Our client is a provider of technology-managed services and product reseller. The company was established in the 1980s and was later acquired by one of the biggest investment management companies in the world. It is currently headquartered in California and has over 8 000 employees. Our client specializes in providing Managed Workplace services including IT solutions and hardware, integration and support. The company has some key partnerships with technology companies such as HP, IBM, Cisco, Apple, etc.
Our client wanted to duplicate their ServiceNow data to other two databases – Oracle and Snowflake. The challenge with that project was migrating huge volumes of data efficiently. Some data tables consisted of over a hundred million records. In such a case sharing all the information at once is not an option. Instead, we had to divide the data into specific pieces and migrate them separately.
For this project, we estimated a four months time frame to deliver it. In the beginning, we established the KPIs of the project which were mainly focussed on dividing the huge data sets into smaller pieces. Fortunately, the client had the required understanding and cooperated fully for the proper separation of the data.
The project was executed in stages. The approach was the following: migrate the data from the past six months plus the incremental data and afterward start sharing the rest of the data into smaller pieces – around ten million records per day for a given table. So as a first step, we shared the data that has been generated for the past 6 months. Next, we started the so-called incremental loader – meaning the synchronization between the different databases. The division of the data was done in cooperation with the client. We relied on the Perspectim DataSync tool for migrating and dividing the data tables.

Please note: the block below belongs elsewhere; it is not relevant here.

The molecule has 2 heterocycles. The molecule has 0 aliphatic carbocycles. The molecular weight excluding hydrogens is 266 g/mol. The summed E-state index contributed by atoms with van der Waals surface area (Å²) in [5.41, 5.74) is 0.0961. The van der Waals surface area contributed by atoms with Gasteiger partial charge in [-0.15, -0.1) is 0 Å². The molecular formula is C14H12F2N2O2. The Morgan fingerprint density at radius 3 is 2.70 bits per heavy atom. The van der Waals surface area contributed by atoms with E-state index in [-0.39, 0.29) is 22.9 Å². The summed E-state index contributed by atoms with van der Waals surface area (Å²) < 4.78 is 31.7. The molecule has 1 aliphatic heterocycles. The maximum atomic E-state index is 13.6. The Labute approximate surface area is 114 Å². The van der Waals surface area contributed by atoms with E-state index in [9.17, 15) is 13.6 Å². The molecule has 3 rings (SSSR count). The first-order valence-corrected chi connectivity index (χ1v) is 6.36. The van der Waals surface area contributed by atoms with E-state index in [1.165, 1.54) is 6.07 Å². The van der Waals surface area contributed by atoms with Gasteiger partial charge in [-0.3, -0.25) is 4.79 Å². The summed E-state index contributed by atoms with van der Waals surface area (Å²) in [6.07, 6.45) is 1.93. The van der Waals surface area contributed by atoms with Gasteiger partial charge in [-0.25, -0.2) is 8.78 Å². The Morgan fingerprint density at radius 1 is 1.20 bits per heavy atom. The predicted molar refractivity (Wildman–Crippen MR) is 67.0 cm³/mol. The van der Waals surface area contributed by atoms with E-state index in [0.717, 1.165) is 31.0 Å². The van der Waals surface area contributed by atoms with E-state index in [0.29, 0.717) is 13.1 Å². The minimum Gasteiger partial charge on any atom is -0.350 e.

In order to ensure the proper quality of the process we needed to carefully monitor each step of the project. For such a big migration there are almost always records that are corrupted. In cases where there were such errors, we had to check manually, if everything is okay. One of the most common problems was identifying missing data from a certain row. When that happened we check manually where the problem occurred. Once the record is found it is reshared again. However, if there is a more specific problem, such as for example failure in the encryption we investigate the issue, add an additional logic that would clean the data records that failed to be shared and reshare it again.
Overall, we have migrated around fifty million records per week. The final result was that the client had all the data sets transferred to the two new databases and could operate that data for future business intelligence purposes, such as reporting and analytics in an easy and affordable manner.